The applet below simulates the fourteen main bodies of our Solar System and about
2000 massless test particles (referred to as asteroids below).
The Solar System bodies are given initial positions and velocities from JPL's Horizons Ephemerides.
The test particles are initialized with circular orbits about the center of mass.
Jupiter and the other Solar System bodies quickly perturb many of them.
The test particles have random inclinations relative to Earth's orbital plane. The inclination is
uniformly distributed between zero and 5 degrees.
Also the orientation of the tilt is random.
Since out-of-planeness is hard to depict, test particles "above" the plane are colored orange/red whereas particles "below" the plane are colored cyan/blue.
Particles in the Earth's orbital plane are shown white.
The Sun, planets, moons, TNOs, and comets are given fixed colors independent of location.
Click the "Start" button to run the applet.
Parameter "dt" controls the step size (in years).
The "warp" parameter controls how many iterations of the integrator are performed between updates to the display (a larger value allows the simulation to run faster without sacrificing precision).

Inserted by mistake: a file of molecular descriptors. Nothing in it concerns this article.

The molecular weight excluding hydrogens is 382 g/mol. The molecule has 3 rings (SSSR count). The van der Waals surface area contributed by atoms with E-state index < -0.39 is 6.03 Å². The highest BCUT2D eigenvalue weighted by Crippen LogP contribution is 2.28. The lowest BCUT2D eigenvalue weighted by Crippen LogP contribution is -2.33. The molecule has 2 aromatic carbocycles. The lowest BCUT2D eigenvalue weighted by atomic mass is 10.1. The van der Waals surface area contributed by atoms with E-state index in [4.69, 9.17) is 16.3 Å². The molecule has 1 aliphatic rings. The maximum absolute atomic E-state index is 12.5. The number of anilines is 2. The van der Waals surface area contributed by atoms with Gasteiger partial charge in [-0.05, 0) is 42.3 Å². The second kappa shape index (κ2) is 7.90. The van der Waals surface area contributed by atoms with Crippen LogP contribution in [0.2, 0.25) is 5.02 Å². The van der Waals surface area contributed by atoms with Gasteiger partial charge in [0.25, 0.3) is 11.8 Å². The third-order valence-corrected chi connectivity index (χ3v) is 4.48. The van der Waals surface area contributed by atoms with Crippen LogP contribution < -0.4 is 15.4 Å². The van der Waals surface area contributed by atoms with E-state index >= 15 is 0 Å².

Parameter "center on" selects a body to hold fixed in the center of the window (Jupiter is body 5).
The simulation space is counter-rotated to hold the Sun fixed on the negative x-axis.
Here's the applet. For some snapshots, see below.
Letting the simulation run for 30,000 years and then plotting positions every 10 years
over a few hundred years,
we see that most (all?) of the test particles that started out on an orbit just inside Jupiter's
orbit have been widely scattered but that the so-called
trojan asteroids remain roughly in place as does a bright inner asteroid belt and faint
Jupiter is dead-center and the Sun is held at a fixed location to the left of center
in all of these snapshots (in other words, the individual snapshots are scaled to keep the
Sun-Jupiter separation fixed, i.e., Jupiter's eccentricity is factored out of the display (but
not the dynamics). The small green circle is Venus' orbit. The red circle inside that is
Mercury's orbit---it is eccentric and therefore appears thickened.
Here's a view with the orbital plane tipped 70 degrees (20 degrees from edge-on):